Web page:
"The idea is not to single out the Muslim community. 98% of Muslims practice their faith peacefully. Radicalization only concerns 2% of individuals who want to impose their religious beliefs on others, who are socially withdrawn and/or who live a second life online. Only they are potentially dangerous," Lenzo says.

Sometimes, speaking with a student's parents is all it takes to end the radicalization process.

"What matters to us is whether the student is in touch with a criminal organization or not," Lenzo notes.

The software's limits

But the questionnaire has limitations. Without further analysis, it can be misleading. Lenzo recalls a case in a Zurich school: A student had suddenly withdrawn and started skipping class while assiduously taking part in an Islamic association. According to the questionnaire, such a change in behavior put him in the red zone.

But initiating a discussion with the teacher and the student in question, it turned out that he was the victim of schoolyard bullying; his religious conversion was simply a way of seeking refuge. Equipped with this information, the teacher was able to take supportive action. The bullying ended, and the tension between the student and his surroundings disappeared.

To date, the Ra-Prof software has only been used 40 times in Zurich. Though no case of radicalization has been detected, the software has successfully put minds at ease.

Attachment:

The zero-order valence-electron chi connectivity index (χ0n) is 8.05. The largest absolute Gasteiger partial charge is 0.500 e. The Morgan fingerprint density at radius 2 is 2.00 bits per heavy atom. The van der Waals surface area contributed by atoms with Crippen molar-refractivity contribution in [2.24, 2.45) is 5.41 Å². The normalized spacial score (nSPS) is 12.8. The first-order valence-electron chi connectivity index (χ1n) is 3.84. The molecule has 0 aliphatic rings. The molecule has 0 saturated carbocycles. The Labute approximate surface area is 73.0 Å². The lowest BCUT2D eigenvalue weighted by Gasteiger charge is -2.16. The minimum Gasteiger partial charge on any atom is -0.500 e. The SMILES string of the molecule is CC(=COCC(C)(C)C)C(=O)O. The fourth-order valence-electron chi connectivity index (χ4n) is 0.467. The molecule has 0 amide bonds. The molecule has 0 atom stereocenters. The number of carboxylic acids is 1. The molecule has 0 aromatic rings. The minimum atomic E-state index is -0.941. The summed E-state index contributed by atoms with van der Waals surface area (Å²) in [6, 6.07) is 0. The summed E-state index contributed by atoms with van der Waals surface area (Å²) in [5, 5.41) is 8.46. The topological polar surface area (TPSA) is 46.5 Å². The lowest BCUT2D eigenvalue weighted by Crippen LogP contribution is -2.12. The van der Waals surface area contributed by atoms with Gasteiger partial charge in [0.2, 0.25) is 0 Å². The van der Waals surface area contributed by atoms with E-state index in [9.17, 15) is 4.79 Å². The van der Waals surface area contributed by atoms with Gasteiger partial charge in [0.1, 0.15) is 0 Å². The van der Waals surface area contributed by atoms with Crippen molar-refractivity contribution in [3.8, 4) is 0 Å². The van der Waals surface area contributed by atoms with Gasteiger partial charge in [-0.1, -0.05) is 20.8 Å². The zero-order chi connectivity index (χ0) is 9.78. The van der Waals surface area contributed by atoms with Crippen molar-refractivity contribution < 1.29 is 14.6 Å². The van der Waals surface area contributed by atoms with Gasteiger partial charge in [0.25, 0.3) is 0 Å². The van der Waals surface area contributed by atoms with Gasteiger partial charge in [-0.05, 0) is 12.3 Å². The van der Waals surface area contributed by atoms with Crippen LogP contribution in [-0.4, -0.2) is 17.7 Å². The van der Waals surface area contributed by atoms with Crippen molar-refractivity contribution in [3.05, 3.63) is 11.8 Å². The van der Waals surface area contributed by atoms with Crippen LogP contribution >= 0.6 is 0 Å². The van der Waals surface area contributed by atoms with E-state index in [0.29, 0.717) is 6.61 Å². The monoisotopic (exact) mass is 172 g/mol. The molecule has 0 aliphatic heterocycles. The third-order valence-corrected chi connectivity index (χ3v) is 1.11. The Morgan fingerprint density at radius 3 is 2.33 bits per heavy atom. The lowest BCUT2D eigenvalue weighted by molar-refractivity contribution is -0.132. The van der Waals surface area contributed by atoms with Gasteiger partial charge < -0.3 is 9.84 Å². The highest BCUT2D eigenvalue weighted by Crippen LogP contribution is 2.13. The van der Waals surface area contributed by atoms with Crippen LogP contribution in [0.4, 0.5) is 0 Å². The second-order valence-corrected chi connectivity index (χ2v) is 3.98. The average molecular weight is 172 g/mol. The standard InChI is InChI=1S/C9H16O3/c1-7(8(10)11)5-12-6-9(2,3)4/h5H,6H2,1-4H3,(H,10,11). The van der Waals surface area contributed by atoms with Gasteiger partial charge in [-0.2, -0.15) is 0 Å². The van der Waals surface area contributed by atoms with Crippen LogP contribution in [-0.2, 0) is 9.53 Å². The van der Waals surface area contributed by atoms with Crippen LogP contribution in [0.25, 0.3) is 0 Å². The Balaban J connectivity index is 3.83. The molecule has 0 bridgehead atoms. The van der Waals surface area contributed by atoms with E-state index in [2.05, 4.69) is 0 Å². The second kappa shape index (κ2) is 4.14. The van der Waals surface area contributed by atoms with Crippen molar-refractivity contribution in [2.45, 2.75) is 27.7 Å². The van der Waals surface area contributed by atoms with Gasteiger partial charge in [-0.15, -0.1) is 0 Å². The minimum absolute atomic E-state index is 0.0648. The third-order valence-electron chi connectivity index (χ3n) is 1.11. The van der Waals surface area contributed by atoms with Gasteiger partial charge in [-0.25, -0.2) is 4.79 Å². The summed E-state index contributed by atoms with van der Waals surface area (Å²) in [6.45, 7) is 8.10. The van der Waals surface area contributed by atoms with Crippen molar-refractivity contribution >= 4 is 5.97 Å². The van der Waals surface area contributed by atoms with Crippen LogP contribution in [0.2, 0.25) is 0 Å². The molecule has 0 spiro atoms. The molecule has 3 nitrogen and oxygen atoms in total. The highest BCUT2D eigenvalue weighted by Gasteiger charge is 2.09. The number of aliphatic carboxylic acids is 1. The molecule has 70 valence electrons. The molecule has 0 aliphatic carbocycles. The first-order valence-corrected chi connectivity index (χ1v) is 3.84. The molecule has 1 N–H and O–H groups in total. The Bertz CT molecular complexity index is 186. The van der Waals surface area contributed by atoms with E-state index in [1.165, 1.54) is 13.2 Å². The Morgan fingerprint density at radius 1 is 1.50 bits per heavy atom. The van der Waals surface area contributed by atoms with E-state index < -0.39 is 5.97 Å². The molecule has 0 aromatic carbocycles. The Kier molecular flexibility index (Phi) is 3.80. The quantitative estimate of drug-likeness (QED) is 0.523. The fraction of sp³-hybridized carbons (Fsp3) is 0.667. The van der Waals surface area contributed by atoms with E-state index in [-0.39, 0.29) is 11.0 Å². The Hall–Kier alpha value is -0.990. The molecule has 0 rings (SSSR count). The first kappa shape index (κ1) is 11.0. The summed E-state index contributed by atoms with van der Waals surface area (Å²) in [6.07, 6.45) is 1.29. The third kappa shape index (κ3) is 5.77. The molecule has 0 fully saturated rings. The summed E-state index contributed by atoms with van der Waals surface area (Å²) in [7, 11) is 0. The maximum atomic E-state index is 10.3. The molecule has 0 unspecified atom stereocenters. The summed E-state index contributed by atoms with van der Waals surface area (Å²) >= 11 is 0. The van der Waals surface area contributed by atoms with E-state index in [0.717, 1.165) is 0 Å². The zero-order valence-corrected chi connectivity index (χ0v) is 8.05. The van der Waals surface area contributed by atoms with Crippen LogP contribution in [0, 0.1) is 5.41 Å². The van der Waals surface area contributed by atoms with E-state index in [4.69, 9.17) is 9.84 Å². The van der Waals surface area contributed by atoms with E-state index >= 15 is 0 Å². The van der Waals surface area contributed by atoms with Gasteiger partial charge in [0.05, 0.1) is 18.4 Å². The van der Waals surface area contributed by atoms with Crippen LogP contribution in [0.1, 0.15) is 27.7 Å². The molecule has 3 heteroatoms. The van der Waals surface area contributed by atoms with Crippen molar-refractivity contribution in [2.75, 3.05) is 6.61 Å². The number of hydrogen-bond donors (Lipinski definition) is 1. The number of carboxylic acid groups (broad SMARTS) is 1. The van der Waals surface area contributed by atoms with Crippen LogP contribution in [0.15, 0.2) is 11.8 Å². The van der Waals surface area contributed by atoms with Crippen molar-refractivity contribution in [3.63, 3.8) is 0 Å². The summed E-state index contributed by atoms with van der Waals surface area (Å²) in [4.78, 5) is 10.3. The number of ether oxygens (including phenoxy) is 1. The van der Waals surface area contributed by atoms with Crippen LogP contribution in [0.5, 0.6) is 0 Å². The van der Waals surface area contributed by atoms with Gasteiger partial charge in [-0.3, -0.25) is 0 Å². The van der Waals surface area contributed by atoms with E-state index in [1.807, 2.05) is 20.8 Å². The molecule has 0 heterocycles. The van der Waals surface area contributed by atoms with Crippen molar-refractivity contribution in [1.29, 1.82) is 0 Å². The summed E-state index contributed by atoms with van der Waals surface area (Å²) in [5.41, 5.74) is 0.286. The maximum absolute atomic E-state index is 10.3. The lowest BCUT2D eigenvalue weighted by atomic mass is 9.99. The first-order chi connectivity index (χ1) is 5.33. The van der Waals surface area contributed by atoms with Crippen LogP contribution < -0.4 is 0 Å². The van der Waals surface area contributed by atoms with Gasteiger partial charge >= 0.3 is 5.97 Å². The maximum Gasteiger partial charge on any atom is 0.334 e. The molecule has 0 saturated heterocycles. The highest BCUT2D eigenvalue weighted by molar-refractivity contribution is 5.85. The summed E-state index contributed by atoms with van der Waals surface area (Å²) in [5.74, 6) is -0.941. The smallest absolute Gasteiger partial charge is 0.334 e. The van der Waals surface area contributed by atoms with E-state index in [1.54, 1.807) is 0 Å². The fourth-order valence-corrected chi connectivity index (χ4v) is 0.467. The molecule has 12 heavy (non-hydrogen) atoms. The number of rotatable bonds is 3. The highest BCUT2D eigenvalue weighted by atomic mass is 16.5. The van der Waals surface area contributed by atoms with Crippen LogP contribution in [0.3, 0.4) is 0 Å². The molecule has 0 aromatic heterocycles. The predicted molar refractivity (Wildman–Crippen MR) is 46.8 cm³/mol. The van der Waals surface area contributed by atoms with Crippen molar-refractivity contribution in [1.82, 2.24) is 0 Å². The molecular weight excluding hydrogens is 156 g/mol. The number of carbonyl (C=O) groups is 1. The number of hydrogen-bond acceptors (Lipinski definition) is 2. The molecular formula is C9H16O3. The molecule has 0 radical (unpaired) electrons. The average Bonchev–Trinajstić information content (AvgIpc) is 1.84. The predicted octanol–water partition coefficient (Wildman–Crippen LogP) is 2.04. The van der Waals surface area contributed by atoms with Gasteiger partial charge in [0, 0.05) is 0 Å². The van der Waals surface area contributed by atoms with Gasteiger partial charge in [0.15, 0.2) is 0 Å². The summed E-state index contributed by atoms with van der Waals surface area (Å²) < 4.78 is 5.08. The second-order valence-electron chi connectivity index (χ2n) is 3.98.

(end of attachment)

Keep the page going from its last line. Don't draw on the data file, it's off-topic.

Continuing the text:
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BOGOTÁ — A 2021 report from the United States (the Youth Risk Behavior Survey) found that 42% of the country's high-school students persistently felt sad and 22% had thought about suicide. In other words, almost half of the country's young people are living in despair and a fifth of them have thought about killing themselves.

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I have written before on possible links between severe depression and the time young people spend on social media. But this is just one aspect of the problem. Today, young people suffer frequent and intense emotional crises, and not just for all the hours spent staring at a screen. Another, possibly more important cause may lie in changes to the family composition and authority patterns at home.

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Young people marry at a later age, have fewer children and many opt for personal projects and pets instead of having children. Families are more diverse and flexible. In many countries, the number of children per woman is close to or less than one (Singapore, Taiwan, South Korea, Hong Kong among others).

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Of further concern today is the decline in communication time at home, notably between parents and children. This is difficult to quantify, but reasons may include fewer household members, pervasive use of screens, mothers going to work, microwave ovens that have eliminated family cooking and meals and, thanks to new technologies, an increase in time spent on work, even at home. Our society is addicted to work and devotes little time to minors.